Ben Sollee’s opening notes from the song “Carrie Bell” could well have been from an episode of “Downton Abbey.” But delve deeper into the album, “Ben Sollee and Kentucky Native,” and his cello gifts listeners with much more.
Cello in hand, Sollee visits Bristol to make his Cameo Theater debut tonight, Thursday, Oct. 7.
Reared in Lexington, Kentucky, Sollee met the cello in elementary school.
“I was originally attracted to the cello because I wanted to make goofy noises with it,” Sollee said last week by phone from his home in Kentucky.
Sollee, 37, recorded his first album in 2008. Aptly titled “Learning to Bend,” the LP amounts to a widened sky, from which a universe of sounds emerge.
Call him the Stretch Armstrong of the cello. Sollee dips, dives and bends to unimaginable lengths throughout his music.
“Whenever I’ve wanted to make sounds, I’ve been able to make them with the cello,” Sollee said. “It’s like a Swiss Army knife. As a songwriter, having the cello helps me solve a lot of musical problems — something ambient and drony without computers and effects, I can do it with the cello.”
Drop a needle into the unpredictable grooves of any one of his records. Wonderment fills the airwaves.
“It’s amazing,” Sollee said, “the sounds a cello can make.”
Paired with a fiddle and banjo, his cello can seamlessly accentuate a bluegrass number. Coupled with a guitar, his cello can evoke nearby mountains of Appalachia or those of faraway Romania and its Carpathian Mountains.
Whether composing for a film score or writing for an album, Sollee aims to entertain and inform. Ultimately, though, he said he seeks connections.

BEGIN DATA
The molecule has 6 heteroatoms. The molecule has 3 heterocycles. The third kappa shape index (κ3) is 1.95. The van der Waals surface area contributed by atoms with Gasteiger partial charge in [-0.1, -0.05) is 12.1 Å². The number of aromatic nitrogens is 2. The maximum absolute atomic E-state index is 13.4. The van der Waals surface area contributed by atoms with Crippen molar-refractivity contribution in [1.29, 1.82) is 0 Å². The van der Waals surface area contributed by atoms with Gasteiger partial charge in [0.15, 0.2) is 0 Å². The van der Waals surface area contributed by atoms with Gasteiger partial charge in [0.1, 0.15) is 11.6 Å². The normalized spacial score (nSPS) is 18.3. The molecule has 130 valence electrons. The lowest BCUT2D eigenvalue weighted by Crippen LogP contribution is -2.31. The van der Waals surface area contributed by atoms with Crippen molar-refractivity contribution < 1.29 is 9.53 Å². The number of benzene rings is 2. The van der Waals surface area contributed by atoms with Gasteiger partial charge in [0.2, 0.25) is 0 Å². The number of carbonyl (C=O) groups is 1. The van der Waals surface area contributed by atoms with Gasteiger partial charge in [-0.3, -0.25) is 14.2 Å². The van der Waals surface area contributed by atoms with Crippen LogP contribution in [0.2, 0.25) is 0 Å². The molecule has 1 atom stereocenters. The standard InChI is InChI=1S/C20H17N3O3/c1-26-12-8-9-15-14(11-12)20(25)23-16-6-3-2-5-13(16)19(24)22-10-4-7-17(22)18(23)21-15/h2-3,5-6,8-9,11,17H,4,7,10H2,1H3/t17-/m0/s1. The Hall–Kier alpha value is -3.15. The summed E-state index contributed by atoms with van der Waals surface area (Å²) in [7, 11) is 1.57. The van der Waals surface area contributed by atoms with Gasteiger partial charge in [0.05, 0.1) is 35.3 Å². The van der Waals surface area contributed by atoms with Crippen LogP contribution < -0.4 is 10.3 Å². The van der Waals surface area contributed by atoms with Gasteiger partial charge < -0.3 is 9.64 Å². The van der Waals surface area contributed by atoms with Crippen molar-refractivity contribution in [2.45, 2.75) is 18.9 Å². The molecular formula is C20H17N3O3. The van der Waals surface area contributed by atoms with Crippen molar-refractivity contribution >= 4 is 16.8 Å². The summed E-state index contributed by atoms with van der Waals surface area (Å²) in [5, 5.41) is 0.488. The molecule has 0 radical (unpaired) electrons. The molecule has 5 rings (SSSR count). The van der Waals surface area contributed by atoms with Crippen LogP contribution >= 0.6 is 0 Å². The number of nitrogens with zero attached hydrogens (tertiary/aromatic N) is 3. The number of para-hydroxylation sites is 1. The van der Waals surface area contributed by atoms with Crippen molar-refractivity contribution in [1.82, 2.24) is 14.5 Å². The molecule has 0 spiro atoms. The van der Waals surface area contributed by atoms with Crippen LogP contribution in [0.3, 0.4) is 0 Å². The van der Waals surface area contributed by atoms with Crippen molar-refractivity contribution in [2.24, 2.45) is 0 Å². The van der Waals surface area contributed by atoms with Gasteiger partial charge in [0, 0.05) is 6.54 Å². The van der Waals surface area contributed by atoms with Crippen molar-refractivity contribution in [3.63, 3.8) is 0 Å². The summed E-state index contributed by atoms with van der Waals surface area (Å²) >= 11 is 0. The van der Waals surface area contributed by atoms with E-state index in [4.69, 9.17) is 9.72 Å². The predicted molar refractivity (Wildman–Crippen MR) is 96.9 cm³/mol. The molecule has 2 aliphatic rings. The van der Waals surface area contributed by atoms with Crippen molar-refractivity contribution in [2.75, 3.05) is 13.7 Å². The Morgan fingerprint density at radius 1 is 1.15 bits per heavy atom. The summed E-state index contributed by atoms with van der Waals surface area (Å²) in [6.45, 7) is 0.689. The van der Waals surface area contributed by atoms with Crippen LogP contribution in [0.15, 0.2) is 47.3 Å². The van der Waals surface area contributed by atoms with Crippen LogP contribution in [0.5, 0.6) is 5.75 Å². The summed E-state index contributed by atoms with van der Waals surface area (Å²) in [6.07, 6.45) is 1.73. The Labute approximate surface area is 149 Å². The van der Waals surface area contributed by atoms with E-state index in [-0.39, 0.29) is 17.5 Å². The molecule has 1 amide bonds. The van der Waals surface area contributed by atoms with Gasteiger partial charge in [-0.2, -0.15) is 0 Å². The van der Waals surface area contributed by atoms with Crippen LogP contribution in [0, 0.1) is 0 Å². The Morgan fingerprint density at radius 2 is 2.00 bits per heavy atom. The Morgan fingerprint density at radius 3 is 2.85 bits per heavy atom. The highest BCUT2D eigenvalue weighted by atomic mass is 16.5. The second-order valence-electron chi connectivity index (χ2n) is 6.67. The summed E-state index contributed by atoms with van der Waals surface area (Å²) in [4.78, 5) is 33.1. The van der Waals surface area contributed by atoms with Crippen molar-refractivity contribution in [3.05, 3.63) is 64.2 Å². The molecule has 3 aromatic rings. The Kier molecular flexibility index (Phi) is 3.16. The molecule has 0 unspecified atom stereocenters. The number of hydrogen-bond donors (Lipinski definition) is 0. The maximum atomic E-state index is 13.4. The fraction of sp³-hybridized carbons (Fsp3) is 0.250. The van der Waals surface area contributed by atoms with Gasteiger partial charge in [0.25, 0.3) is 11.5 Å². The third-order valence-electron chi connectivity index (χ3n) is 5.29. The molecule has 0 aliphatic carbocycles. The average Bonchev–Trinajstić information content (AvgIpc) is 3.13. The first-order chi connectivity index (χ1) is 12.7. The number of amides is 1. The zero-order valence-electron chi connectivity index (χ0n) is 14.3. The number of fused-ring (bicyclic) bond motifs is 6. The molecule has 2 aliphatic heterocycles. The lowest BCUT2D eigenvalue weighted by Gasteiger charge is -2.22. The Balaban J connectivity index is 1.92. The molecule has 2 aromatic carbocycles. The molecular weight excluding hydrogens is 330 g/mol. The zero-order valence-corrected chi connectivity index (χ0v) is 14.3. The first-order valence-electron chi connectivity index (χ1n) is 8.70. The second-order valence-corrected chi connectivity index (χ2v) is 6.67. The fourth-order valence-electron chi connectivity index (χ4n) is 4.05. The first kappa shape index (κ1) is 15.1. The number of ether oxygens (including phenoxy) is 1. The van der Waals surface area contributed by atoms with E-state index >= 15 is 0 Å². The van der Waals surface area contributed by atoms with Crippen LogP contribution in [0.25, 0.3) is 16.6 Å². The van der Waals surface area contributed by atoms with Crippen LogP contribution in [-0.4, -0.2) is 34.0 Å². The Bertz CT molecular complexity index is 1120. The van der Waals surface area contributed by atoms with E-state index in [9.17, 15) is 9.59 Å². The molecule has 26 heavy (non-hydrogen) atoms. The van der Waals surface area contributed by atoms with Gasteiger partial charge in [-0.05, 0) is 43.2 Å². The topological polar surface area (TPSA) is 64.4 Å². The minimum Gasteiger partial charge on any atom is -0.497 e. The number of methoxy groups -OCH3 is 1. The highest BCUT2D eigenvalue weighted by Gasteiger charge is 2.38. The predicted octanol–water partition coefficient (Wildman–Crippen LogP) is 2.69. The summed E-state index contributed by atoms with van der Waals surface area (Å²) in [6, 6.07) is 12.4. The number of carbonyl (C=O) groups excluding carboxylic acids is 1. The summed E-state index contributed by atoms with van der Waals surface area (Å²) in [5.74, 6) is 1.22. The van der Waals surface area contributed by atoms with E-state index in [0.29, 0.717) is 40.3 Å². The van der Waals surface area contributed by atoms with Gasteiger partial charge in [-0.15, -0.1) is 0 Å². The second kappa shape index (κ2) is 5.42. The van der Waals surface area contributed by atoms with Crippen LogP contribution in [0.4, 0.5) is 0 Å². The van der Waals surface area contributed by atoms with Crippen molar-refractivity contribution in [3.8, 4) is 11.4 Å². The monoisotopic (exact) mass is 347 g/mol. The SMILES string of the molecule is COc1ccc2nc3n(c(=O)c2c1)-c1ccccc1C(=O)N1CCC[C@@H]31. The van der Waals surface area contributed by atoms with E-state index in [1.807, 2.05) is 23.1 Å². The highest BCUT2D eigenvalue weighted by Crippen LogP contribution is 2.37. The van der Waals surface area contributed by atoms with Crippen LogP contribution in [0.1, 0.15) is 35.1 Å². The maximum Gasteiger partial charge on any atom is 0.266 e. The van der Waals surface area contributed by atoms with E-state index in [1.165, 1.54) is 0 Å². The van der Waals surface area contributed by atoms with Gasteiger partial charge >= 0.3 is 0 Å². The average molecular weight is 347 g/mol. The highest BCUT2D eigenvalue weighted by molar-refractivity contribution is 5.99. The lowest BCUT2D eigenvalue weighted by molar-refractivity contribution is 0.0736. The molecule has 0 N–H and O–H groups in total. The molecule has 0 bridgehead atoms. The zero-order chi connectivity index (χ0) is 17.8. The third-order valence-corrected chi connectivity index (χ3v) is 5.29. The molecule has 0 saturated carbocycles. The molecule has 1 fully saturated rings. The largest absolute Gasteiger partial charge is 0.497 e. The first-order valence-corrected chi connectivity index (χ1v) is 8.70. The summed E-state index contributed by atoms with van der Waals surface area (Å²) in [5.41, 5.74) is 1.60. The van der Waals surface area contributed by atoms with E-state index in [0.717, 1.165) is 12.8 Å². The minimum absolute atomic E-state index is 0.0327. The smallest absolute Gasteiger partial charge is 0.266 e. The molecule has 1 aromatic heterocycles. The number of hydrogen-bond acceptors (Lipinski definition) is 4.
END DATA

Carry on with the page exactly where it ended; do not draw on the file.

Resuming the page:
“Music connects me with people,” he said. “It connects me in a deeper way with myself.”
Through the years, Sollee’s music journeyed far from preconceived notions of the cello. He has ventured into jazz as well as classical, flirted with pop, romanced with bluegrass and dined on steady diets of soulful vocals.
In all, elegance persevered. As with fellow cellist Dave Eggar, Ben Sollee has proven the cello to be an instrument of universality. Perhaps best demonstrated from the stage, live audiences can hear for themselves the brute-to-gentle force of human emotion that can come from a cello.
“Playing live provides me with a place to make this joyful noise,” Sollee said. “The pandemic has helped me to understand that while I used to think the performance was for the audience, a large part of the performance is for me.”
Sollee added that he caught COVID last November.
“Following that, I had bouts of depression,” Sollee said. “But the shows contribute to my mental health.”
Take Sollee’s song “Pieces of You.” Written and recorded before the pandemic, the song has since been applied to people who have lost loved ones during the pandemic and otherwise.
“A lot of times you write songs that keep on living, keep on growing,” Sollee said.
For instance, Sollee encountered the unexpected while performing during a recent concert in Staunton, Virginia. He performed “Pieces of You,” moved the audience and moved himself.
“I sang that live, and I started sobbing — not the pretty cry, but a big ugly cry,” Sollee said, who added that he’s in the midst of losing his father. “I had to walk off stage. That was a first for me. Well, I’m writing from personal experiences.”
Tom Netherland is a freelance writer. He may be reached at email@example.com.